Wednesday, May 05, 2010

A Democrat making sense on unions

If you haven't seen the column that Mickey Kaus, the quirky blogger who is running in the California Democratic primary against Barbara Boxer, just wrote in the LA Times, head on over and read it. Kaus breaks with liberal orthodoxy and says that it is time for Democrats to start being skeptical about unions. Kaus makes the point that, as I've taught the history of the labor movement in US history I think is so clear, unions once served a very important purpose in our economy and achieved great things for their workers. But they've achieved their major goals of safe working conditions, good salaries, and great benefits for workers. Times have changed and we don't need unions that are fighting the battles of the 19th century or even from the 1950s. And Kaus recognizes that it is time for a change.
But our union system is stuck in 1950, when it was considered a glorious achievement to generate thick books full of work rules that restricted what could be changed. At some automobile plants, every position on the assembly line was considered a distinct job classification. You wouldn't want an "Installer Level II" to have to do the job of an "Installer Level I," would you? Then came the competition from Japanese factories, where employees spent their time building cars instead of work rules, and there was only one job classification: "production." If something needed doing, you did it. Is it any wonder the Japanese cleaned Detroit's clock for two decades?

Keep in mind that Detroit's union, the United Auto Workers, is one of our best. It's democratic. It's not corrupt. Its leadership has often been visionary. Yet working within our archaic union system, it still helped bring our greatest industry to its knees. And the taxpayers were stuck with the bill for bailing it out, while UAW members didn't even take a cut of $1 an hour in their $28-an-hour basic pay. How many Californians would like $27-an-hour manufacturing jobs? Actually, there was a good auto factory in California, the NUMMI plant in Fremont. It got sucked under when GM went broke. Those 4,500 jobs are gone.

Yet the answer of most union leaders to the failure of 1950s unionism has been more 1950s unionism. This isn't how we're going to get prosperity back. But it's the official Democratic Party dogma. No dissent allowed.
And Kaus recognizes that the increasing power of public unions is coming to threaten the economies of states such as California as well as the country at large.
Government unions are even more problematic (and as private sector unions have failed in the marketplace, government unions are increasingly dominant). If there are limits on what private unions can demand — when they win too much, as we've seen, their employers tend to disappear — there is no such limit on what government unions can demand. They just have to get the politicians to raise your taxes to pay for it, and by funding the Democratic machine they acquire just the politicians they need.

No wonder that in our biggest school systems, it's become virtually impossible to fight the teachers unions and fire bad teachers. The giant Los Angeles Unified school system, with 33,000 teachers, fires only about 21 a year, or fewer than 1 in 1,000, according to the findings of an L.A. Times investigation. Now either Los Angeles has the greatest teachers in the world or something is very wrong. Talk to parents and you'll know the answer.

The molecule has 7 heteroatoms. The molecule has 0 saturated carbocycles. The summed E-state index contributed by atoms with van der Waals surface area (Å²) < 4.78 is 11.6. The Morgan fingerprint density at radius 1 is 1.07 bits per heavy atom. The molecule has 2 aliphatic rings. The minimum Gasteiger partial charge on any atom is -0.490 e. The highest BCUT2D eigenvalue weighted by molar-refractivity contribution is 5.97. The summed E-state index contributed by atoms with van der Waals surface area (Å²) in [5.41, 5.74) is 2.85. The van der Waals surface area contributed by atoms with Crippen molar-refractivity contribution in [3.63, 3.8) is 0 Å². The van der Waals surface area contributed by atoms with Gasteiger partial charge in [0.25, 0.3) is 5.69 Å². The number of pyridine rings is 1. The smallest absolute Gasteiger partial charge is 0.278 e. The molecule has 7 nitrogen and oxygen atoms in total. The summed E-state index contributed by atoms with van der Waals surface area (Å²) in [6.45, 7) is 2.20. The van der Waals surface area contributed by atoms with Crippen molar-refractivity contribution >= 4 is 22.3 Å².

When I was growing up in West L.A., practically everyone went to public schools, even in the affluent neighborhoods. Only the discipline cases, the juvenile delinquents, went off to a military academy. It was vaguely disreputable. Now any parent who can afford it pays a fortune for private school. The old liberal ideal of a common public education has been destroyed. And it's been destroyed in large part not by Republicans but by teachers unions.

As the private economy has faltered, we increasingly have a two-tier economy: If you're an insider, a unionized government employee, you're in good shape. Even if you don't do a very good job, you won't be fired. Even in hard times, Washington will spend billions in stimulus funds so that you don't get laid off. You won't even have to take much of a pay cut. And you can retire like an aristocrat at taxpayer expense. But if you're an outsider, trying to survive in a world of $10-an-hour jobs, competing with immigrant labor, paying for your own healthcare, forced to send your children to lousy public schools run by unfireable teachers and $100,000-a-year bureaucrats — well, good luck to you. But be sure to vote Democratic.
Of course Kaus has no expectation of actually defeating Barbara Boxer. That is why he's free to say what would be poison to any real politician. But what he's saying is so very important for voters to hear. As long as the Democratic Party is a fully owned subsidiary of the unions, there can be no serious reform of how government relates to unions and the unions themselves won't change.

For example of the power and myopic vision of public sector unions in California, how about the teachers going on strike for one day in Oakland simply because the school district added in an expansion of funding for charter schools that are competing with Oakland's failing schools to a new tax to raise teacher salaries. The unions are upset because they don't want any of the new tax money to go to charter schools but the district needed to include that in order to get the necessary two-thirds support from the electorate to approve the tax increase. And so the teachers went on strike for one day to express their ire.

I just hope that Kaus's message gets out and California's Democratic voters decide to send Barbara Boxer her own message. Not that she would change her positions, but one can dream, can't one? At least, it may become clear throughout the state what the unions have wrought.